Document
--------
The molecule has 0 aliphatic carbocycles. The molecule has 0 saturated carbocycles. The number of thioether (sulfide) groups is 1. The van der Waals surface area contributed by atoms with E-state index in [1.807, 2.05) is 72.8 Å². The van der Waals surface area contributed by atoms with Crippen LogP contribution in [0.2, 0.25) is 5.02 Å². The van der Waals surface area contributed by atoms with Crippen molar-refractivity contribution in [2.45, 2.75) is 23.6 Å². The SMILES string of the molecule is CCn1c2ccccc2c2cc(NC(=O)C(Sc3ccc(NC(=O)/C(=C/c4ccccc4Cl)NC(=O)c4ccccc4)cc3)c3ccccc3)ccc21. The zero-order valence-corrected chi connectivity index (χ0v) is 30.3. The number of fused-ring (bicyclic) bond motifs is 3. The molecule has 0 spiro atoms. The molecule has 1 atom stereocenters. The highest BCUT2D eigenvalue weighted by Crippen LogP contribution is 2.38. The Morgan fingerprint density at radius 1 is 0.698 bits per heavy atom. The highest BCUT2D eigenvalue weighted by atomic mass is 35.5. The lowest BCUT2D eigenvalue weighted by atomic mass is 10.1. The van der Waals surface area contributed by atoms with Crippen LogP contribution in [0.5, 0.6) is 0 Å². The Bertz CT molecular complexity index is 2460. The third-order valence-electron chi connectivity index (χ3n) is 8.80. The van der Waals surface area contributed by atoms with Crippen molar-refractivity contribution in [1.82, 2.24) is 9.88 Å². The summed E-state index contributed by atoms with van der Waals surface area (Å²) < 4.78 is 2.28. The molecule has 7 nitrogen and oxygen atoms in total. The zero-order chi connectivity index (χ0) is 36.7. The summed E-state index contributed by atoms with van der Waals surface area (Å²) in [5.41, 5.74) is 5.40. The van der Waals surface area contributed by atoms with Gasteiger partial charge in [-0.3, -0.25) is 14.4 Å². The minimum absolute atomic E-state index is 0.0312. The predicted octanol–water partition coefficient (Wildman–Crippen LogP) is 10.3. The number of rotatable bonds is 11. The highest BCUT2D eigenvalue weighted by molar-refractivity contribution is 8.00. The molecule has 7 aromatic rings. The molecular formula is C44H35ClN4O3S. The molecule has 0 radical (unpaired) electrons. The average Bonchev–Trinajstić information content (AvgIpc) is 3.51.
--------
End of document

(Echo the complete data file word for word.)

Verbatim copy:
The molecule has 0 aliphatic carbocycles. The molecule has 0 saturated carbocycles. The number of thioether (sulfide) groups is 1. The van der Waals surface area contributed by atoms with E-state index in [1.807, 2.05) is 72.8 Å². The van der Waals surface area contributed by atoms with Crippen LogP contribution in [0.2, 0.25) is 5.02 Å². The van der Waals surface area contributed by atoms with Crippen molar-refractivity contribution in [2.45, 2.75) is 23.6 Å². The SMILES string of the molecule is CCn1c2ccccc2c2cc(NC(=O)C(Sc3ccc(NC(=O)/C(=C/c4ccccc4Cl)NC(=O)c4ccccc4)cc3)c3ccccc3)ccc21. The zero-order valence-corrected chi connectivity index (χ0v) is 30.3. The number of fused-ring (bicyclic) bond motifs is 3. The molecule has 0 spiro atoms. The molecule has 1 atom stereocenters. The highest BCUT2D eigenvalue weighted by Crippen LogP contribution is 2.38. The Morgan fingerprint density at radius 1 is 0.698 bits per heavy atom. The highest BCUT2D eigenvalue weighted by atomic mass is 35.5. The lowest BCUT2D eigenvalue weighted by atomic mass is 10.1. The van der Waals surface area contributed by atoms with Crippen LogP contribution in [0.5, 0.6) is 0 Å². The Bertz CT molecular complexity index is 2460. The third-order valence-electron chi connectivity index (χ3n) is 8.80. The van der Waals surface area contributed by atoms with Crippen molar-refractivity contribution in [1.82, 2.24) is 9.88 Å². The summed E-state index contributed by atoms with van der Waals surface area (Å²) < 4.78 is 2.28. The molecule has 7 nitrogen and oxygen atoms in total. The zero-order chi connectivity index (χ0) is 36.7. The summed E-state index contributed by atoms with van der Waals surface area (Å²) in [5.41, 5.74) is 5.40. The van der Waals surface area contributed by atoms with Gasteiger partial charge in [-0.3, -0.25) is 14.4 Å². The minimum absolute atomic E-state index is 0.0312. The predicted octanol–water partition coefficient (Wildman–Crippen LogP) is 10.3. The number of rotatable bonds is 11. The highest BCUT2D eigenvalue weighted by molar-refractivity contribution is 8.00. The molecule has 7 aromatic rings. The molecular formula is C44H35ClN4O3S. The molecule has 0 radical (unpaired) electrons. The average Bonchev–Trinajstić information content (AvgIpc) is 3.51.